This article examines the identity and acculturation experience of Muslim foreign workers in Japan. The psychological impact of prolonged stay in a foreign country was studied by eliciting narratives of experiences of 24 male foreign workers from Bangladesh, Pakistan, and Iran who had been in Japan more than 5 years. By analysing the narratives they produced, three different styles of stories emerged which explained their experiences and their attempts to maintain or construct a sense of identity.
Accepting the dominant narrative of Japanese society and describing oneself as ‘almost like Japanese’ was one way. Another strategy stressed the rejection of the dominant narrative as well as attempts to maintain the original narrative of the self as educated and active young men. The third narrative showed how individuals re-defined themselves as Muslim by incorporating religious identity into a central part of their self-concepts, and asserting its pervasive effect on all aspects of life.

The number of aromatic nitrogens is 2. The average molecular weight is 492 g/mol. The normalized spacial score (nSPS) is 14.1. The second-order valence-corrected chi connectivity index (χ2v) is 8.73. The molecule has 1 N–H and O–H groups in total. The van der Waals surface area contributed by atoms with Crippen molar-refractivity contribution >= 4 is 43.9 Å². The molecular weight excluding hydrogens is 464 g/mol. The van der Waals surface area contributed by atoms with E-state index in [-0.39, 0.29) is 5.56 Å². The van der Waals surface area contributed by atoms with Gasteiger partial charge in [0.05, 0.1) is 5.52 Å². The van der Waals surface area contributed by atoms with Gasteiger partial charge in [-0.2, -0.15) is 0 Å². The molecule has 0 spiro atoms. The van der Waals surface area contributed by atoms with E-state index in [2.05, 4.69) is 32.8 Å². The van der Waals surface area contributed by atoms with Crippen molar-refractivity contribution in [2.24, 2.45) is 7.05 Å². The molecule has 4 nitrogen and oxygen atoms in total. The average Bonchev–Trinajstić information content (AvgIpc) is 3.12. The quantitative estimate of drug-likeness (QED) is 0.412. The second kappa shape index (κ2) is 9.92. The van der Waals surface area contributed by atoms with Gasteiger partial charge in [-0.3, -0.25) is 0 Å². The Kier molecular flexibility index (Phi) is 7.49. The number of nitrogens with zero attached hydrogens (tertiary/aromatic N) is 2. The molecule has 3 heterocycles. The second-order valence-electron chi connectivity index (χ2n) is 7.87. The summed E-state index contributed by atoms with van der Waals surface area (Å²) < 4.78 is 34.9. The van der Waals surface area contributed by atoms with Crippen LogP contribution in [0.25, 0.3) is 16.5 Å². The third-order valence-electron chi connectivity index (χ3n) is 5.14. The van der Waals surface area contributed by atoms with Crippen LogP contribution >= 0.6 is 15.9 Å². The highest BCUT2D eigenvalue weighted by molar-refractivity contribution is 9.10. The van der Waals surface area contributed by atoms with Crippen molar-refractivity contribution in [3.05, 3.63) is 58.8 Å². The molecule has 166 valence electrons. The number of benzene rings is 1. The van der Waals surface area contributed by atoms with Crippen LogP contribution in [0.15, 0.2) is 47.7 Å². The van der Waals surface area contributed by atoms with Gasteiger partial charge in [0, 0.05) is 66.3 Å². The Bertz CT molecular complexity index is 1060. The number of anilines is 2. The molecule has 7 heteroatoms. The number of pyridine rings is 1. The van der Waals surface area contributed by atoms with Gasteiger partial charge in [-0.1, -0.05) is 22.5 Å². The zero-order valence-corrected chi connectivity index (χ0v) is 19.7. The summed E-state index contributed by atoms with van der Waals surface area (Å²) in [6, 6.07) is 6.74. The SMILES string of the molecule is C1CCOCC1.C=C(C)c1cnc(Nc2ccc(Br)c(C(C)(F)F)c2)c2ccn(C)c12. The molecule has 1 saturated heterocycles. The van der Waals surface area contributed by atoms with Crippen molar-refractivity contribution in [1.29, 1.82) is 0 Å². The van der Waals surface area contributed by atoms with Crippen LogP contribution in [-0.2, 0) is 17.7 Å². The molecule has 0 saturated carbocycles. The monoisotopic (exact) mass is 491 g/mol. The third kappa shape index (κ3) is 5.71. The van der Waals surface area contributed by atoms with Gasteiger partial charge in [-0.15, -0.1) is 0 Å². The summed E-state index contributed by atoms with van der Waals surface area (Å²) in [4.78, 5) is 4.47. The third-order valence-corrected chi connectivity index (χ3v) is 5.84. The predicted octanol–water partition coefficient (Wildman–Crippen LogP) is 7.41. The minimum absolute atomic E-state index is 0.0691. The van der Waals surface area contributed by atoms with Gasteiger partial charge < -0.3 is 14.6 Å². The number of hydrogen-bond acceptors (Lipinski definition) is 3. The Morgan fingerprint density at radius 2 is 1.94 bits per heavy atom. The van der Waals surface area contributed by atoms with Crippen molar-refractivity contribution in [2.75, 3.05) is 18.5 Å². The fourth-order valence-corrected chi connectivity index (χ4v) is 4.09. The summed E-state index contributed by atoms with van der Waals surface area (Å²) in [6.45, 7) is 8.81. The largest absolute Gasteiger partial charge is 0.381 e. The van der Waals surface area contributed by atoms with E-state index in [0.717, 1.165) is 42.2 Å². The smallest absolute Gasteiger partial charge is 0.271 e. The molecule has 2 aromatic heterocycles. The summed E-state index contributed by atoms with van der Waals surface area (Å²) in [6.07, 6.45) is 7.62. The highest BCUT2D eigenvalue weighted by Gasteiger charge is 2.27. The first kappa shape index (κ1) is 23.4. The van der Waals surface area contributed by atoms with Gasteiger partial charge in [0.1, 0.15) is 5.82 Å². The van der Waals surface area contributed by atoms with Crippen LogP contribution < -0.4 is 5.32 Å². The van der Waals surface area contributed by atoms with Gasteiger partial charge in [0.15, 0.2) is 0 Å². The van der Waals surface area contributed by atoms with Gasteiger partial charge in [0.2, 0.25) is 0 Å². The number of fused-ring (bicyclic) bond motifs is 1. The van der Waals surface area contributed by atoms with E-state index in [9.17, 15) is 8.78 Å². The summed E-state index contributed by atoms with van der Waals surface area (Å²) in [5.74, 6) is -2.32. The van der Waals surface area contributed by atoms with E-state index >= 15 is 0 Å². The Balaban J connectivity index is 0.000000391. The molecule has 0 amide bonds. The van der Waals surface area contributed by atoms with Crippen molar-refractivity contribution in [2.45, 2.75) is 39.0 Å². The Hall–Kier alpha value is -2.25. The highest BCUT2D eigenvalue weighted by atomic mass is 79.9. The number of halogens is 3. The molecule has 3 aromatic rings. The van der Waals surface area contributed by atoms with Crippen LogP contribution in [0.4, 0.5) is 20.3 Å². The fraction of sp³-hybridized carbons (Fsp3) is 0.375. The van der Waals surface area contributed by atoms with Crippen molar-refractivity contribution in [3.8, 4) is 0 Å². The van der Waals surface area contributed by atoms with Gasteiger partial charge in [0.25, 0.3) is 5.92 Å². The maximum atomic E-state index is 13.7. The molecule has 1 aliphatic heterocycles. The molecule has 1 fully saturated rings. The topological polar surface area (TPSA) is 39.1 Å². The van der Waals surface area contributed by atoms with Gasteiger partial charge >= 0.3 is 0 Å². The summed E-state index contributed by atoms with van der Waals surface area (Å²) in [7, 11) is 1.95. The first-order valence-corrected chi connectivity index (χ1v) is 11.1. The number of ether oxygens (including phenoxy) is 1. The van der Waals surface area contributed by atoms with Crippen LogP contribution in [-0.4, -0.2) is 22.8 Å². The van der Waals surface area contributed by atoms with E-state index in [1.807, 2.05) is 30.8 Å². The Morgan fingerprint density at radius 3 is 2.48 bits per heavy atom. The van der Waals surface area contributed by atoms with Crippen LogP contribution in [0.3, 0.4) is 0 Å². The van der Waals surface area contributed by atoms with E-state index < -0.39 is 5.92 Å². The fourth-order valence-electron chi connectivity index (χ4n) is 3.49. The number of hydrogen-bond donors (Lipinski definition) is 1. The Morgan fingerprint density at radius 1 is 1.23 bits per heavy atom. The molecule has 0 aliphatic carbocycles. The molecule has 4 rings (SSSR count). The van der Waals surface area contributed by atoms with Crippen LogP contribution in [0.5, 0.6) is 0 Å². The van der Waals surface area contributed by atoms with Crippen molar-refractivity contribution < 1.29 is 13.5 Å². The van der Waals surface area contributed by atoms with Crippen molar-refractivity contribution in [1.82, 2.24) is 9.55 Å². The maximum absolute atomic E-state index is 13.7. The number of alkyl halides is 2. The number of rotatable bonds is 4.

This study provides a perspective for acculturation research focused on social elements of identity, and derived from experiences in a relatively mono-cultural society recently opening to immigration and in which there is a prevailing ideology of assimilation. Copyright © 2003 John Wiley & Sons, Ltd.